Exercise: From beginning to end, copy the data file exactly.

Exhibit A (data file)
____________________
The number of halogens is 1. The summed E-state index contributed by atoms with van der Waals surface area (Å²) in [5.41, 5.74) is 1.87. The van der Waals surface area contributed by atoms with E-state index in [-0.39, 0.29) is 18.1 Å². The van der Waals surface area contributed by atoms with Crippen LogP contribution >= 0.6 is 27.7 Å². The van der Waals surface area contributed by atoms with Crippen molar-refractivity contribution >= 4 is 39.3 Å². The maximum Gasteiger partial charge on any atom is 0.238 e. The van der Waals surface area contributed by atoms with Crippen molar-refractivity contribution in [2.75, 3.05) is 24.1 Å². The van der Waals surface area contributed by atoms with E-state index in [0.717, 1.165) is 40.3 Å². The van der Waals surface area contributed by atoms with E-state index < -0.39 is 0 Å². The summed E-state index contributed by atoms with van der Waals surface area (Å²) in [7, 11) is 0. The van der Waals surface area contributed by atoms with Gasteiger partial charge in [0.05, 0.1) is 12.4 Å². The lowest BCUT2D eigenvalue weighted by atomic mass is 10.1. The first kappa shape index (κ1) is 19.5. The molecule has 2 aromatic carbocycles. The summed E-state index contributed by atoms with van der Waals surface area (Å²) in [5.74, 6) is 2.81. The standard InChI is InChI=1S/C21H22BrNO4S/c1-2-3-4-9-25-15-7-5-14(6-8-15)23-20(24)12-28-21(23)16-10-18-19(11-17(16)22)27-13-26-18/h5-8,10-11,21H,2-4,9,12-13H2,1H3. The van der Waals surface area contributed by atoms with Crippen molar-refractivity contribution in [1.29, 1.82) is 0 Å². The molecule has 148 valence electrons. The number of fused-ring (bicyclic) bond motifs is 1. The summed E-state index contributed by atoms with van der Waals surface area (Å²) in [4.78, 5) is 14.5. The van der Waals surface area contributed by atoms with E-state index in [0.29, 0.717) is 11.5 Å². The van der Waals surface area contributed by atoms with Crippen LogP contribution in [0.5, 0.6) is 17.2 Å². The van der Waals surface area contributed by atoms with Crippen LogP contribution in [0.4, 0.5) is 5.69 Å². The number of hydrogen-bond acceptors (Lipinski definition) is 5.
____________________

The number of halogens is 1. The summed E-state index contributed by atoms with van der Waals surface area (Å²) in [5.41, 5.74) is 1.87. The van der Waals surface area contributed by atoms with E-state index in [-0.39, 0.29) is 18.1 Å². The van der Waals surface area contributed by atoms with Crippen LogP contribution >= 0.6 is 27.7 Å². The van der Waals surface area contributed by atoms with Crippen molar-refractivity contribution >= 4 is 39.3 Å². The maximum Gasteiger partial charge on any atom is 0.238 e. The van der Waals surface area contributed by atoms with Crippen molar-refractivity contribution in [2.75, 3.05) is 24.1 Å². The van der Waals surface area contributed by atoms with E-state index in [0.717, 1.165) is 40.3 Å². The van der Waals surface area contributed by atoms with E-state index < -0.39 is 0 Å². The summed E-state index contributed by atoms with van der Waals surface area (Å²) in [7, 11) is 0. The van der Waals surface area contributed by atoms with Gasteiger partial charge in [0.05, 0.1) is 12.4 Å². The lowest BCUT2D eigenvalue weighted by atomic mass is 10.1. The first kappa shape index (κ1) is 19.5. The molecule has 2 aromatic carbocycles. The summed E-state index contributed by atoms with van der Waals surface area (Å²) in [5.74, 6) is 2.81. The standard InChI is InChI=1S/C21H22BrNO4S/c1-2-3-4-9-25-15-7-5-14(6-8-15)23-20(24)12-28-21(23)16-10-18-19(11-17(16)22)27-13-26-18/h5-8,10-11,21H,2-4,9,12-13H2,1H3. The van der Waals surface area contributed by atoms with Crippen molar-refractivity contribution in [1.29, 1.82) is 0 Å². The molecule has 148 valence electrons. The number of fused-ring (bicyclic) bond motifs is 1. The summed E-state index contributed by atoms with van der Waals surface area (Å²) in [4.78, 5) is 14.5. The van der Waals surface area contributed by atoms with E-state index in [0.29, 0.717) is 11.5 Å². The van der Waals surface area contributed by atoms with Crippen LogP contribution in [0.5, 0.6) is 17.2 Å². The van der Waals surface area contributed by atoms with Crippen LogP contribution in [0.4, 0.5) is 5.69 Å². The number of hydrogen-bond acceptors (Lipinski definition) is 5.